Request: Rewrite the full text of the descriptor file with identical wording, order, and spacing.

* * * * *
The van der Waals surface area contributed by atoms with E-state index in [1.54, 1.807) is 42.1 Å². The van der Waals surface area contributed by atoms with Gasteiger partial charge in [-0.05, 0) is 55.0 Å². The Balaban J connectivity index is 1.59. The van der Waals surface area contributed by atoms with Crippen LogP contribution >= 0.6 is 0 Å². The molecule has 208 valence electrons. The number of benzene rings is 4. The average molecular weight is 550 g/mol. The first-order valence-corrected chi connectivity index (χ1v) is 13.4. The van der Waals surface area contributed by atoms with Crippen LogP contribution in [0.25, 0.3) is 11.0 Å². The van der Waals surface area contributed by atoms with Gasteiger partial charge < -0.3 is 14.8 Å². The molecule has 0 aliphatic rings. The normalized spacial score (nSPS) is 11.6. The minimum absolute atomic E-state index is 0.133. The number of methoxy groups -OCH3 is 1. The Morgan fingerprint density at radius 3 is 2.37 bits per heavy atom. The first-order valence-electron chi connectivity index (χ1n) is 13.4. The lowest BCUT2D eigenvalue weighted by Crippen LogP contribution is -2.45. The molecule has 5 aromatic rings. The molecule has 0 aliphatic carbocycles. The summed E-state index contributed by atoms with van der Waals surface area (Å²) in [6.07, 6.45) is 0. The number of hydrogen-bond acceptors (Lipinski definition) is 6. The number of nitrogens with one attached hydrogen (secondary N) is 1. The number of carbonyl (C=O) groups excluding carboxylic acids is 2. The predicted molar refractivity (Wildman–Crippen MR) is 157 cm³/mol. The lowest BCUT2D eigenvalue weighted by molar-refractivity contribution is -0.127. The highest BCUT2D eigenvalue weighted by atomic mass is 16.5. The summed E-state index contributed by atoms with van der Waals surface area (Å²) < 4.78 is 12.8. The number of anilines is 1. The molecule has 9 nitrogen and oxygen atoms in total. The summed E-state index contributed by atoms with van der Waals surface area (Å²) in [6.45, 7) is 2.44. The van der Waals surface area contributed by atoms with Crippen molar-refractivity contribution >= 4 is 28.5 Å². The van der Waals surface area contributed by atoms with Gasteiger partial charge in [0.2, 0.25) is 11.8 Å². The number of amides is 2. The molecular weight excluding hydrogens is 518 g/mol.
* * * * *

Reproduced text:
The van der Waals surface area contributed by atoms with E-state index in [1.54, 1.807) is 42.1 Å². The van der Waals surface area contributed by atoms with Gasteiger partial charge in [-0.05, 0) is 55.0 Å². The Balaban J connectivity index is 1.59. The van der Waals surface area contributed by atoms with Crippen LogP contribution >= 0.6 is 0 Å². The molecule has 208 valence electrons. The number of benzene rings is 4. The average molecular weight is 550 g/mol. The first-order valence-corrected chi connectivity index (χ1v) is 13.4. The van der Waals surface area contributed by atoms with Crippen LogP contribution in [0.25, 0.3) is 11.0 Å². The van der Waals surface area contributed by atoms with Gasteiger partial charge < -0.3 is 14.8 Å². The molecule has 0 aliphatic rings. The normalized spacial score (nSPS) is 11.6. The minimum absolute atomic E-state index is 0.133. The number of methoxy groups -OCH3 is 1. The Morgan fingerprint density at radius 3 is 2.37 bits per heavy atom. The first-order valence-electron chi connectivity index (χ1n) is 13.4. The lowest BCUT2D eigenvalue weighted by Crippen LogP contribution is -2.45. The molecule has 5 aromatic rings. The molecule has 0 aliphatic carbocycles. The summed E-state index contributed by atoms with van der Waals surface area (Å²) in [6.07, 6.45) is 0. The number of hydrogen-bond acceptors (Lipinski definition) is 6. The number of nitrogens with one attached hydrogen (secondary N) is 1. The number of carbonyl (C=O) groups excluding carboxylic acids is 2. The predicted molar refractivity (Wildman–Crippen MR) is 157 cm³/mol. The lowest BCUT2D eigenvalue weighted by molar-refractivity contribution is -0.127. The highest BCUT2D eigenvalue weighted by atomic mass is 16.5. The summed E-state index contributed by atoms with van der Waals surface area (Å²) < 4.78 is 12.8. The number of anilines is 1. The molecule has 9 nitrogen and oxygen atoms in total. The summed E-state index contributed by atoms with van der Waals surface area (Å²) in [6.45, 7) is 2.44. The van der Waals surface area contributed by atoms with Crippen molar-refractivity contribution >= 4 is 28.5 Å². The van der Waals surface area contributed by atoms with Gasteiger partial charge in [0.2, 0.25) is 11.8 Å². The number of amides is 2. The molecular weight excluding hydrogens is 518 g/mol.